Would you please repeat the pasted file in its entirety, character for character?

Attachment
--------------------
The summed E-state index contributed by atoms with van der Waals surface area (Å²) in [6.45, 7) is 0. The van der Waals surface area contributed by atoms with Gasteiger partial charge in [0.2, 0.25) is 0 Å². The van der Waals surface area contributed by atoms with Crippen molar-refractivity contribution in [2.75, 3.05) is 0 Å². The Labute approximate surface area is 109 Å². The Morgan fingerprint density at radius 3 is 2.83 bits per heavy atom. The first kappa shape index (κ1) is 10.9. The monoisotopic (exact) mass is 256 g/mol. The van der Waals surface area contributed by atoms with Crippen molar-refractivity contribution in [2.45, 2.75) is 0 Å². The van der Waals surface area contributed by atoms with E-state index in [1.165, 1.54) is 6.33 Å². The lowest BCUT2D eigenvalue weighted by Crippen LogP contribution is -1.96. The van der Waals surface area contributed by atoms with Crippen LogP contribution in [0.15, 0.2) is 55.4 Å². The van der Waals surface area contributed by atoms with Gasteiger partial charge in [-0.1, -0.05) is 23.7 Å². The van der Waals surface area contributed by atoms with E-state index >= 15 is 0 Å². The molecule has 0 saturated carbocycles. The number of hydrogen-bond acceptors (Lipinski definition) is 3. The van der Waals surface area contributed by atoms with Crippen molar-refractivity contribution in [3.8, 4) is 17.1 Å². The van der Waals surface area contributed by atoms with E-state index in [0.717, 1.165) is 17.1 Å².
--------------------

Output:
The summed E-state index contributed by atoms with van der Waals surface area (Å²) in [6.45, 7) is 0. The van der Waals surface area contributed by atoms with Gasteiger partial charge in [0.2, 0.25) is 0 Å². The van der Waals surface area contributed by atoms with Crippen molar-refractivity contribution in [2.75, 3.05) is 0 Å². The Labute approximate surface area is 109 Å². The Morgan fingerprint density at radius 3 is 2.83 bits per heavy atom. The first kappa shape index (κ1) is 10.9. The monoisotopic (exact) mass is 256 g/mol. The van der Waals surface area contributed by atoms with Crippen molar-refractivity contribution in [2.45, 2.75) is 0 Å². The van der Waals surface area contributed by atoms with E-state index in [1.165, 1.54) is 6.33 Å². The lowest BCUT2D eigenvalue weighted by Crippen LogP contribution is -1.96. The van der Waals surface area contributed by atoms with Crippen LogP contribution in [0.15, 0.2) is 55.4 Å². The van der Waals surface area contributed by atoms with Gasteiger partial charge in [-0.1, -0.05) is 23.7 Å². The van der Waals surface area contributed by atoms with E-state index >= 15 is 0 Å². The molecule has 0 saturated carbocycles. The number of hydrogen-bond acceptors (Lipinski definition) is 3. The van der Waals surface area contributed by atoms with Crippen molar-refractivity contribution in [3.8, 4) is 17.1 Å². The van der Waals surface area contributed by atoms with E-state index in [0.717, 1.165) is 17.1 Å².